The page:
Eric Schmidt's daughter blogs about North Korea
Executive Chairman of Google, Eric Schmidt, third from left, and former New Mexico governor Bill Richardson, top right, watch as a North Korean student surfs the Internet at a computer lab during a tour of Kim Il Sung University in Pyongyang, Jan. 8, 2013. / AP Photo/David Guttenfelder
In a recent blog post, Google executive chairman Eric Schmidt's daughter Sophie recounts a recent trip to North Korea, giving a rare glimpse inside the communist nation.
Schmidt writes that she was invited to join her father on the highly-publicized trip and emphasizes that her accounts are informal observations from "a North Korean amateur" who is only describing what it's like to be part of former New Mexico Gov. Bill Richardson's delegation.
The Google executive and his daughter spent four days in North Korea with Richardson, on what the former Governor called a private, humanitarian mission.
On her blog, Schmidt described the visit as a "mixture of highly staged encounters, tightly-orchestrated viewings and what seemed like genuine human moments."
Here are some of Schmidt's highlights:
- The delegation of nine people was accompanied by two men from the Foreign Ministry at all times.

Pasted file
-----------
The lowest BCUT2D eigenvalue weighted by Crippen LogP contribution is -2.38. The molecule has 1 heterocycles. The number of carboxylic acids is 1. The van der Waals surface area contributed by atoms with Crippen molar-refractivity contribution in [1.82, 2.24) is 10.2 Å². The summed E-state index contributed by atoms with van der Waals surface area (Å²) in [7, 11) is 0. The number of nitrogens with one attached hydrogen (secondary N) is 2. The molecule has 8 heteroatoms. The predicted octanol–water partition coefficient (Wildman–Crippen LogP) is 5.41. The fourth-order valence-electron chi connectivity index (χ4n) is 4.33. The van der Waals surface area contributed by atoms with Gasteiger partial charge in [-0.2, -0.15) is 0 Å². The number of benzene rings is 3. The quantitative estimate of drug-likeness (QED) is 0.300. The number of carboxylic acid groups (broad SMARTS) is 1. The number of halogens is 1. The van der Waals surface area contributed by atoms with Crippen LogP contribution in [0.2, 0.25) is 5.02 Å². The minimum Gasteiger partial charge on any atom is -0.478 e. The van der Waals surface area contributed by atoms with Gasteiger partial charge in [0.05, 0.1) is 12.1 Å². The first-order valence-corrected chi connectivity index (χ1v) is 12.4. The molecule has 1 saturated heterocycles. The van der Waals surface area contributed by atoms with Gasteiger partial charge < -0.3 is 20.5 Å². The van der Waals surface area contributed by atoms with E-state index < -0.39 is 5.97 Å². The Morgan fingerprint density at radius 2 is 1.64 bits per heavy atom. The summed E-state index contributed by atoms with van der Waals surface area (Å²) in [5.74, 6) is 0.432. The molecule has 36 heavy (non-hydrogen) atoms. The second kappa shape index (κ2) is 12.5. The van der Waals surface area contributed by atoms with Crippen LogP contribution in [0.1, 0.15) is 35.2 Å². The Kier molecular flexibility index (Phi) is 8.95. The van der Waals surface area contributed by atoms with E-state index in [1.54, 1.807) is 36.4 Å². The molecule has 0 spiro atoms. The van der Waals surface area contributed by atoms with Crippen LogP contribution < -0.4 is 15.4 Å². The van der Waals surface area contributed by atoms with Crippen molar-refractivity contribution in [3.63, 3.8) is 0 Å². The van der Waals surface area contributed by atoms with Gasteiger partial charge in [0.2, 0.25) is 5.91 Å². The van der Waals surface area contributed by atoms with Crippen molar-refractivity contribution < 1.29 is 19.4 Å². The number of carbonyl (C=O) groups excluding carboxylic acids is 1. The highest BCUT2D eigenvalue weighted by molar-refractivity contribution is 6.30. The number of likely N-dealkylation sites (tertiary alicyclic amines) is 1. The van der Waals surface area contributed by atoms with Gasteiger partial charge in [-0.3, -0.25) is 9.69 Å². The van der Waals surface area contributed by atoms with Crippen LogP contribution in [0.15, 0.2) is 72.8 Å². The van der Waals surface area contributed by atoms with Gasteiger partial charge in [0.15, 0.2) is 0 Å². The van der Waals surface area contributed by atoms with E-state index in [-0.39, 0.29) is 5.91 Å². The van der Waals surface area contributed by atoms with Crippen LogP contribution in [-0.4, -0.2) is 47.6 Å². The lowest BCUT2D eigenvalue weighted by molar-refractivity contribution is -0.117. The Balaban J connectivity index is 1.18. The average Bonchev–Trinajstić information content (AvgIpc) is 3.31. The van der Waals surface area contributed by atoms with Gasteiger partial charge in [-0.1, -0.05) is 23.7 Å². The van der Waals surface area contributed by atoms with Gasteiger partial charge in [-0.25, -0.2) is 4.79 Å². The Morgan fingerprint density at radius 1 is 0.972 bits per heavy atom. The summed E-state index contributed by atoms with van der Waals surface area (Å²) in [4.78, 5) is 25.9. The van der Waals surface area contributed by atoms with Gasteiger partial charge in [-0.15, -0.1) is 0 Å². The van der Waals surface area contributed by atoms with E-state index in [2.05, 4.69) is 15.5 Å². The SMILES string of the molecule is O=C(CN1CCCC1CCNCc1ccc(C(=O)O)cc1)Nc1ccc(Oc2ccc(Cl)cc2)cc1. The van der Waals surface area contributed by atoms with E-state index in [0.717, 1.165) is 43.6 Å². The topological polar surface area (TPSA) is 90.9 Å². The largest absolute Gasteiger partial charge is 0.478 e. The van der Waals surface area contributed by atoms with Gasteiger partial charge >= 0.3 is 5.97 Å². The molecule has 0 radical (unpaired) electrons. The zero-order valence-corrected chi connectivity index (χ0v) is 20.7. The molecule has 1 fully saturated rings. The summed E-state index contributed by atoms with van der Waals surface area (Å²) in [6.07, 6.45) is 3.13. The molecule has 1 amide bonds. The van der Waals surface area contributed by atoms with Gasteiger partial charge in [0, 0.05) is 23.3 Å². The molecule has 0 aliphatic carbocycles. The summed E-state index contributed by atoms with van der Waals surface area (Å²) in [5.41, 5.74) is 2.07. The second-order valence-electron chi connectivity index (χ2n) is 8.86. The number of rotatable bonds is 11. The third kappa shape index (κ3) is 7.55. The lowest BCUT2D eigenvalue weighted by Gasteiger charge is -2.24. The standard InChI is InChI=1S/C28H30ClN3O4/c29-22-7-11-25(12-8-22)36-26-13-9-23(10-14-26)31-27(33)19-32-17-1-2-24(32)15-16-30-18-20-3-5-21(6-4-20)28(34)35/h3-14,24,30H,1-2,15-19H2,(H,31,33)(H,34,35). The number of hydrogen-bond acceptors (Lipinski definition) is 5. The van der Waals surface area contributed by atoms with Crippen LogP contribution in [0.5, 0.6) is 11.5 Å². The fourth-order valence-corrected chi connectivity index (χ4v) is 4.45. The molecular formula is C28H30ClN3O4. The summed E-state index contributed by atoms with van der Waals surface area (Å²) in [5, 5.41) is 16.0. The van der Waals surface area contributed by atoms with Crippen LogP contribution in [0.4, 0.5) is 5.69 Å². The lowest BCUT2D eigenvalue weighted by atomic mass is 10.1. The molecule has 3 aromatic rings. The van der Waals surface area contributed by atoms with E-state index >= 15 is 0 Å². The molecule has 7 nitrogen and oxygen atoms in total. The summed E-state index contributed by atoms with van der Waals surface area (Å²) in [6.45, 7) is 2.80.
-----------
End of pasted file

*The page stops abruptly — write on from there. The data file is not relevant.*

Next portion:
- On customs declaration forms, visitors are asked to leave "killing device" and "publishings of all kinds" at home.
- The group was told ahead of time to assume that everything was bugged, including cars, rooms, meetings and restaurants, among other things.
- Eric Schmidt responded to the news of staying in a bugged guesthouse was to "simply leave his door open."
- Schmidt noted there were three channels on the TVs: CNN International, dubbed-over USSR-era films, and the DPRK channel.
- The delegation was allowed to visit the Palace of the Sun, where Kim Il Sung and Kim Jong Il's embalmed bodies are kept, but could not bring in items like coats, gloves, cameras or hats.
- A visit to Kim Il Sung University e-Library is described as bizarre because Schmidt described it as people just sitting and staring at about 90 computers.
- According to Schmidt, North Korea's mobile network, Koryolink, has between 1-2 million subscribers, with no data service. However, international calls were possible on their rented phones.
- Schmidt describes North Korea's national Internet as a "walled garden of scrubbed content taken from the real Internet."
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